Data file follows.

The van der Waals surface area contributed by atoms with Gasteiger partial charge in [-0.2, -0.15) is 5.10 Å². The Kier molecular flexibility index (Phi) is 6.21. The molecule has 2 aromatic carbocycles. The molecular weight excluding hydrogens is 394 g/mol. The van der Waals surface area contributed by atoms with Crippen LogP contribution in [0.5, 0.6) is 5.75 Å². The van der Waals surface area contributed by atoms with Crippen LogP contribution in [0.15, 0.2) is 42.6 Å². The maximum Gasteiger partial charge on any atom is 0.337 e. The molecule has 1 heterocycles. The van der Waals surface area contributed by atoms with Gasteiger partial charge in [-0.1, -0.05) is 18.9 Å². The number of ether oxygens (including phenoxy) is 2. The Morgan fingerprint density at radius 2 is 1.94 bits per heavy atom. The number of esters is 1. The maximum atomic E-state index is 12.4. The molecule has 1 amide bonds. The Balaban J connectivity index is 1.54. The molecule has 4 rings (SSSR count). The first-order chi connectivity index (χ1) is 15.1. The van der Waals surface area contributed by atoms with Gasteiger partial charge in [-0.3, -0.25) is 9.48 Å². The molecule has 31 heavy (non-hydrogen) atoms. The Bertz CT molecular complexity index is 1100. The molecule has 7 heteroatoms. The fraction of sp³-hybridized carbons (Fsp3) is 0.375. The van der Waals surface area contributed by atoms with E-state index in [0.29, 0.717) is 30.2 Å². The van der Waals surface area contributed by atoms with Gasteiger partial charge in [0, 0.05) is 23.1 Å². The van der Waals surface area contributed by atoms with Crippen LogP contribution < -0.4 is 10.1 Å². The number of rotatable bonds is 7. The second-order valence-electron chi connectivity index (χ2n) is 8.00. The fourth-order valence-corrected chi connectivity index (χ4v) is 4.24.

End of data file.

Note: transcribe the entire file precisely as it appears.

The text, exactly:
The van der Waals surface area contributed by atoms with Gasteiger partial charge in [-0.2, -0.15) is 5.10 Å². The Kier molecular flexibility index (Phi) is 6.21. The molecule has 2 aromatic carbocycles. The molecular weight excluding hydrogens is 394 g/mol. The van der Waals surface area contributed by atoms with Crippen LogP contribution in [0.5, 0.6) is 5.75 Å². The van der Waals surface area contributed by atoms with Crippen LogP contribution in [0.15, 0.2) is 42.6 Å². The maximum Gasteiger partial charge on any atom is 0.337 e. The molecule has 1 heterocycles. The van der Waals surface area contributed by atoms with Gasteiger partial charge in [-0.1, -0.05) is 18.9 Å². The number of ether oxygens (including phenoxy) is 2. The Morgan fingerprint density at radius 2 is 1.94 bits per heavy atom. The number of esters is 1. The maximum atomic E-state index is 12.4. The molecule has 1 amide bonds. The Balaban J connectivity index is 1.54. The molecule has 4 rings (SSSR count). The first-order chi connectivity index (χ1) is 15.1. The van der Waals surface area contributed by atoms with Gasteiger partial charge in [-0.3, -0.25) is 9.48 Å². The molecule has 31 heavy (non-hydrogen) atoms. The Bertz CT molecular complexity index is 1100. The molecule has 7 heteroatoms. The fraction of sp³-hybridized carbons (Fsp3) is 0.375. The van der Waals surface area contributed by atoms with E-state index in [0.29, 0.717) is 30.2 Å². The van der Waals surface area contributed by atoms with Gasteiger partial charge in [0, 0.05) is 23.1 Å². The van der Waals surface area contributed by atoms with Crippen LogP contribution < -0.4 is 10.1 Å². The number of rotatable bonds is 7. The second-order valence-electron chi connectivity index (χ2n) is 8.00. The fourth-order valence-corrected chi connectivity index (χ4v) is 4.24.